30 May, 2018

A New Intelligence - UK House of Lords Releases Report on Artificial Intelligence

Artificial intelligence is absolutely a hot button issue these days, particularly with a focus on what's coming in the near and more distant future and AI's potential impact on people's lives (both in the good and the bad).  This writer is very interested in AI, having recently published an article discussed the same in relation to copyright, and in that vein was quite thrilled with the release of the House of Lords' report on AI last month. The report is very detailed and discusses many facets of the technology and its potential impact, but what potential recommendations does the report give from a legal perspective?

The Report (titled AI in the UK: ready, willing and able?) considers the development, implementation and impact of AI in the UK in the future, and recommends that the government take certain actions sooner rather than later. This article will endeavour to focus on some of the more interesting, potentially IP specific issues, and general law considerations.

A big point in the Report is the mitigation of risks associated with AI. Largely this relates to any assumed liability for an AI's actions, negligence or malfunction, which, as the law stands, is not covered. The Report does recommend that "…the Law Commission consider the adequacy of existing legislation to address the legal liability issues of AI and, where appropriate, recommend to Government appropriate remedies to ensure that the law is clear in this area. At the very least, this work should establish clear principles for accountability and intelligibility". Without accountability, one could imagine AI skirting liability, and causing potential issues for those wishing to pursue any damages resulting from an AI's decisions.

The consideration of liability ties into the matter of whether AI should be treated the same as humans, or have separate legal or non-legal entity status. For example, should IP rights be awarded to the AI, or the AI's creators (more on which here)? Both paths have their issues, but the Report fails to address this aspect in detail.

Another point of contention in the Report is the amassing of data by large corporations, which would therefore, in a way, control the development of AI and the marketplace for the same. The Report encourages that "…publicly-held data be made available to AI researchers and developers" to facilitate AI development for smaller players. Even so, it does highlight a need for "…legal and technical mechanisms for strengthening personal control over data, and preserving privacy" in the light of AI; however, this has been, at least arguably, largely achieved through the introduction of the GDPR this month.

A human future without TPS reports
In an attempt to kerb any misuses of data, or its monopolisation, the Report recommends that "…the Government, and the Competition and Markets Authority, to review proactively the use and potential monopolisation of data by the big technology companies operating in the UK". Clearly this might create a data competition framework, where companies with large swathes of data could be prevented from merging due to competition issues, or simply to prevent the centralization of requisite data for AI creation and/or operation.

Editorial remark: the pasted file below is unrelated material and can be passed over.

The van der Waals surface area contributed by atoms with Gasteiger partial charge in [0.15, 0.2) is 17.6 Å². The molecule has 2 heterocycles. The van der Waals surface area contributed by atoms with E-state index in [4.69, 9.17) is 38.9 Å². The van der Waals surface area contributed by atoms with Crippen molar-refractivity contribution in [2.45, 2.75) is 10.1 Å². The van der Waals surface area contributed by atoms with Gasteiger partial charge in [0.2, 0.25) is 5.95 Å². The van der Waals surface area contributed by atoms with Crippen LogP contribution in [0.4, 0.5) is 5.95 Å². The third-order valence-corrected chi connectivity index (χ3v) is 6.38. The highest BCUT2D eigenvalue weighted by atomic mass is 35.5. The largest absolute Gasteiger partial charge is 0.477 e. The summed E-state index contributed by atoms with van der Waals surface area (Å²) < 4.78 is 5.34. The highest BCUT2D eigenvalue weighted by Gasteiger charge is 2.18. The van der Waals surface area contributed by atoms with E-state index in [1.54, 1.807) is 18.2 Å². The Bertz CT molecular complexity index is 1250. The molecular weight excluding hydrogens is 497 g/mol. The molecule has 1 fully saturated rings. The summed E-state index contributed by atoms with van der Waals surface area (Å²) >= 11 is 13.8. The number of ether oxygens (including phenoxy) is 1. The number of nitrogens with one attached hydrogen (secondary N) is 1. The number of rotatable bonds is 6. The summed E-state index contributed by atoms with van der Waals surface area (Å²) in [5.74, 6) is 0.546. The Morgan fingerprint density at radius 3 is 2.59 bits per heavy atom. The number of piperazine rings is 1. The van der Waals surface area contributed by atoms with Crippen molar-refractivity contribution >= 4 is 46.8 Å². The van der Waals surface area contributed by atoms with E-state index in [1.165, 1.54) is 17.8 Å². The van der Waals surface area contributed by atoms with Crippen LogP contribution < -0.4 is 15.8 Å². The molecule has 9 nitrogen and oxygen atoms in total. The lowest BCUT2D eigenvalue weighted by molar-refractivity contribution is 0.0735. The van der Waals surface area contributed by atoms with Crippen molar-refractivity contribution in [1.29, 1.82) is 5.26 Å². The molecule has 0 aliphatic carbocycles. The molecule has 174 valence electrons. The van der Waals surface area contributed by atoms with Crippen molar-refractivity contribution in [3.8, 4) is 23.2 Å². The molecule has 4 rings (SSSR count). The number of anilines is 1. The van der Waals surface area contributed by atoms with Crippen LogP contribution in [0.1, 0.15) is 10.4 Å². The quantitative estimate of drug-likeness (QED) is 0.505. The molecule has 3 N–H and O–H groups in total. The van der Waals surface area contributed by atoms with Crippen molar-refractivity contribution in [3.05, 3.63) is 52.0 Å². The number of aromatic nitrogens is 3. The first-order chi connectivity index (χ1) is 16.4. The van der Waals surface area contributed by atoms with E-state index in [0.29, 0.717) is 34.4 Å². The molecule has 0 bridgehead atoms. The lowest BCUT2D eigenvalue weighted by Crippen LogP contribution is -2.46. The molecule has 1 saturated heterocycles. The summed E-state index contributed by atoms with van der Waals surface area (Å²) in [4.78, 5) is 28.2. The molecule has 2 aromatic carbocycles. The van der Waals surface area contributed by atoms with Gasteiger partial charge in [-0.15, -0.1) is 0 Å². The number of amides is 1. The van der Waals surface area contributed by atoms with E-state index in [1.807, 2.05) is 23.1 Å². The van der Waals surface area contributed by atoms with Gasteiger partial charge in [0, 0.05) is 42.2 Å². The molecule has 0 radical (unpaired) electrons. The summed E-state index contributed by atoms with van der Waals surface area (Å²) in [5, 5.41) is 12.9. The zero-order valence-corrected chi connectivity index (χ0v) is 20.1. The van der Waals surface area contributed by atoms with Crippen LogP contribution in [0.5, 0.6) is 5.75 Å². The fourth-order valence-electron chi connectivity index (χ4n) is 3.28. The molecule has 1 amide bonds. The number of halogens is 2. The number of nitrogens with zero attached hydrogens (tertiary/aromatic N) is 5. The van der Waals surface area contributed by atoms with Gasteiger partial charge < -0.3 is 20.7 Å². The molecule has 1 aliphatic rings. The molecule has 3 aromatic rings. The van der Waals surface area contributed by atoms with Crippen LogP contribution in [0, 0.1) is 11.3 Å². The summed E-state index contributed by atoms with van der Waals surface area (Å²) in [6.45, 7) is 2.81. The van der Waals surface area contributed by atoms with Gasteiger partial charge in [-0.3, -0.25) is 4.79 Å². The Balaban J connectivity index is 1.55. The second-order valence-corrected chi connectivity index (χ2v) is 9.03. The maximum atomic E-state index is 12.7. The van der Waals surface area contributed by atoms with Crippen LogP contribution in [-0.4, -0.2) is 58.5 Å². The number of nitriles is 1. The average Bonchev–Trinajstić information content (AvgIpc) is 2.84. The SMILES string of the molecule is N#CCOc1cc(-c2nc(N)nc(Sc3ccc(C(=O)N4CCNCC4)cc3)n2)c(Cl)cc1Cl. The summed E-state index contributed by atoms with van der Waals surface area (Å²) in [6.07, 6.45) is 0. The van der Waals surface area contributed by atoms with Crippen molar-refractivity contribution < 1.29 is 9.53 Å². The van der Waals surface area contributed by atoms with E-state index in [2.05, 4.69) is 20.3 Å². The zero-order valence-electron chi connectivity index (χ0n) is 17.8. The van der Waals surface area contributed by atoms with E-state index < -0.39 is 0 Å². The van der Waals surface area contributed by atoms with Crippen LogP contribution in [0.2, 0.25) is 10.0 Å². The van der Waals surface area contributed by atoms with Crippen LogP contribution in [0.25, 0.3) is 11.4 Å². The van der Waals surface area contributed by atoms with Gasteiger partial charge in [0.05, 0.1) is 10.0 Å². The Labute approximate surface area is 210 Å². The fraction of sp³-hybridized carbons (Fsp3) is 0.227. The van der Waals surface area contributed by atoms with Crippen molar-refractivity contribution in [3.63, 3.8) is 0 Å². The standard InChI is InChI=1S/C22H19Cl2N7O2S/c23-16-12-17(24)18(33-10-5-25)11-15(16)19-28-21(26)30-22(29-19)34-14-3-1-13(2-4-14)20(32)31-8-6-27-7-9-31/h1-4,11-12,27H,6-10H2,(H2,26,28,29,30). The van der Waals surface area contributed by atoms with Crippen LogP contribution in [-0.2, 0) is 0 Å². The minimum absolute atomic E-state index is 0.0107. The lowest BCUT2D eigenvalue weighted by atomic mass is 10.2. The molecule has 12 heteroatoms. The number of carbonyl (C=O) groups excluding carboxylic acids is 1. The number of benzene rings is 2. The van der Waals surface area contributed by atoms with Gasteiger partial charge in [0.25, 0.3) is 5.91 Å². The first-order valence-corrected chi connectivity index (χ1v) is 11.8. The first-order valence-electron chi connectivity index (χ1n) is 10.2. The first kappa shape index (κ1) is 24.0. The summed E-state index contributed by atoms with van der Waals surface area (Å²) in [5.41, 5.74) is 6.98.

The Report does discuss the IP issues with the development of AI in university settings, and the commercialization of research. As was discussed in the Hall-Pesenti Report last year, licencing of technologies could be problematic, and both the Report and Hall-Pesenti have sought to mitigate this. In this vein, the Report recommends that "…universities should use clear, accessible and where possible common policies and practices for licensing IP and forming spin-out companies", and that a policy should be drafted for Universities to enforce the same. Even so, Universities should be able to protect the know-how relating to AI, but within a reasonable framework.

Although not discussed in the House of Lords' report, the Hall-Pesenti Report also highlights a need for the reform of copyright in relation to data published in research, which would infringe copyright. This is problematic since "[t]his restricts the use of AI in areas of high potential public value, and lessens the value that can be gained from published research, much of which is funded by the public". In terms of reform the report suggests that "…the UK should move towards establishing by default that for published research the right to read is also the right to mine data, where that does not result in products that substitute for the original works". In terms of the development of AI this makes perfect sense, but when that data relates to human individuals, particularly in the light of the GDPR that just recently came into force, we should be cautious for giving AI free reign over all data. A balance needs to be struck with the interests of individuals, but the robust development of AI, provided the developments are for the public good.

As one can imagine, AI is a very difficult and potentially thorny subject, and there will be without a doubt many pitfalls we will end up in and will need to play catch-up with. Nonetheless, the potential of the technology could outweigh these issues, but maybe this writer is too optimistic in terms of AI's future.

No comments:

Post a Comment

All comments will be moderated before publication. Any messages that contain, among other things, irrelevant content, advertising, spam, or are otherwise against good taste, will not be published.

Please keep all messages to the topic and as relevant as possible.

Should your message have been removed in error or you would want to complain about a removal, please email any complaints to jani.ihalainen(at)gmail.com.